If the DNA sequence. The word epigenetic was also

If we look up
the word epigenetic in the dictionary, the result will be: the process by which
the expression of genetic information is modified on a molecular level without
a change to the DNA sequence. The word epigenetic was also defined by previous
researchers as “in addition to changes in genetic sequence”, “to act “on top
of” or “in addition” to genetics” and “heritable changes in gene activity and
expression that occur without alteration in DNA sequence” 1-4.
Various kinds of epigenetic processes have been discovered during the years,
which include methylation, acetylation, phosphorylation, ubiquitylation and
non-coding RNA. Such alterations can be transmitted to daughter cells or, as
suggested in recent experiments, can be reversed. Epigenetic processes are
significant to normal organism functions, however, if they develop incorrectly,
severe unwanted health and mental effects could arise4.

 

The most
frequently studied epigenetic process is DNA methylation. It involves the covalent
addition or removal of a methyl group (CH3) to the fifth position of the
cytosine base within CpG dinucleotides. This modification is catalyzed by DNA
methyltransferases (DNMTs), as DNMT1, DNMT3a and DNMT3b. DNMT3a and DNMT3b are
considered de novo methyltransferases, initiating methylation to unmethylated
CpGs during embryonic development or in cancer cells5-7.
On the contrary, DNMT1 functions as the maintenance methyltransferase by
methylating hemimethylated CpGs after mitosis, hence transmitting the
methylation patterns to daughter strands, along with contributing to the
de novo methylation process 8; 9. Both classes are
said to function co-operatively to methylate DNA usually in regions known as
CpG islands where the occurrence of CpG dinucleotides is high. DNA methylation
causes gene silencing through two mechanisms; firstly, by decreasing the
affinity of transcription factors to gene promoters through steric hindrance
and secondly by the direct binding of methyl CpG binding domain
(MBD)-containing proteins to the methylated DNA, causing transcription
repression through chromatin condensation10. This gene silencing could be
reversed by active DNA demethylation which mainly happens by the removal of the
methyl group from 5-methylcytosine via Methyl-CpG binding domain proteins11.

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Another
epigenetic regulation is histone modification which encounters any post
translational modification regulating chromatin structure and function. Chromatin
consists of DNA and proteins bundled together in a compact way to fit inside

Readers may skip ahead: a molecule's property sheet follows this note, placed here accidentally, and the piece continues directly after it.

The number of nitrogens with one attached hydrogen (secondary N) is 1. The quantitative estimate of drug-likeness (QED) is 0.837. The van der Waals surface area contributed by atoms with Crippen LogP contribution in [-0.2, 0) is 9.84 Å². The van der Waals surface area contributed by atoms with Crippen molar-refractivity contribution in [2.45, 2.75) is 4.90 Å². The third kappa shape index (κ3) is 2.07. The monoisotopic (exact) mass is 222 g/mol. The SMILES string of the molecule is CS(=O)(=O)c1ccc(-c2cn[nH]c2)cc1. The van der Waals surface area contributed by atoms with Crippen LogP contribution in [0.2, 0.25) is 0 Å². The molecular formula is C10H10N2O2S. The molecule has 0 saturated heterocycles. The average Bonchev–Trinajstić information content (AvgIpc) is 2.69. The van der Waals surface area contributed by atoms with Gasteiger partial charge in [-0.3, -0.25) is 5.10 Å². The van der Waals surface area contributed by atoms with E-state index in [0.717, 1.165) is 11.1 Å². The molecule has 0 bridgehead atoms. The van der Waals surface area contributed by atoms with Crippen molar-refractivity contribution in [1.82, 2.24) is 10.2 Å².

the nucleus4. These complexes can be
modified mainly through acetylation and methylation of the histone lysine
residues. The resultant effect differs according to the type of modification
and its location on the histone. The lysine residues at the histone terminals
are subject to acetylation or deacetylation by histone acetyltransferases or
histone deacetylases. Acetylation decreases the positive charges of lysine
residues and reduces the affinity between histones and DNA which results in
decondensation of the chromatin hence, disrupting the chromatin structure.
Moreover, acetylated residues act as binding sites for histone modifying
enzymes or chromatin remodeling factors that facilitate gene expression12;
13. Histone
methylation occurs on various lysine residues with different degree of
methylation thus giving a wide variety of results either repressive or
activating depending on the combination of factors14. Methylation of the lysine at
the fourth residue of histone H3 (H3K4Me) promotes a transcriptionally active
conformation, whereas H3K9Me promotes a transcriptionally repressive
conformation. H3K36Me can be activating or repressive, depending upon proximity
to a gene promoter region15.

 

Non-coding RNAs

 

RNA species beyond mRNA which lack clear potential to encode proteins
or peptides, and they include intronic RNAs, microRNAs (miRNAs), circular RNAs
(circRNAs), extracellular RNAs and long non-coding RNAs (lncRNAs), that will be
our main focus in this review16.

LncRNAs

 

LncRNAs are a
diverse group of transcripts whose natural functions and potential as drug
targets remain largely undefined. These RNA species are greater than 200
nucleotides in length and do not encode protein. lncRNAs are thought to
encompass nearly 30,000 different transcripts in humans, hence lncRNA
transcripts account for the major part of the non-coding transcriptome. lncRNA
discovery is still at a preliminary stage.

 

LncRNAs biogenesis

 

Some long
non-coding RNAs (lncRNAs) or classes of lncRNAs are regulated differentially at
different points of their biogenesis, maturation and degradation. At the
level of the chromatin state, lncRNAs and mRNAs exhibit similar properties,
such as an enrichment of H3K4me3 at promoters; however, lncRNA genes have a
higher enrichment of H3K27ac and are more strongly repressed by certain
chromatin remodelling complexes, such as Swr1, Isw2, Rsc and Ino80. 

Transcriptional initiation from divergent promoters differs for the
sense (mRNA) and the antisense (lncRNA) directions; divergent antisense
transcription is enriched for H3K56ac and phosphorylation of RNA polymerase II
(Pol II) Tyr1. Transcription in the divergent direction is further enhanced by
the SWI/SNF proteins and repressed by CAF-1. Transcriptional elongation is more
strongly regulated by DICER1 and MYC for lncRNAs than for mRNAs. The
occurrence of U1 and polyadenylation signals differs on either side of
bidirectional promoters (along the U1–PAS axis), favouring the splicing of
mRNAs in the sense direction and the cleavage and polyadenylation in the
divergent, antisense direction. Whereas mRNAs localize very specifically
to ribosomes in the cytoplasm, lncRNA localization is much more varied, as certain
lncRNAs can occupy the chromatin, subnuclear domains, the nucleoplasm or the
cytoplasm.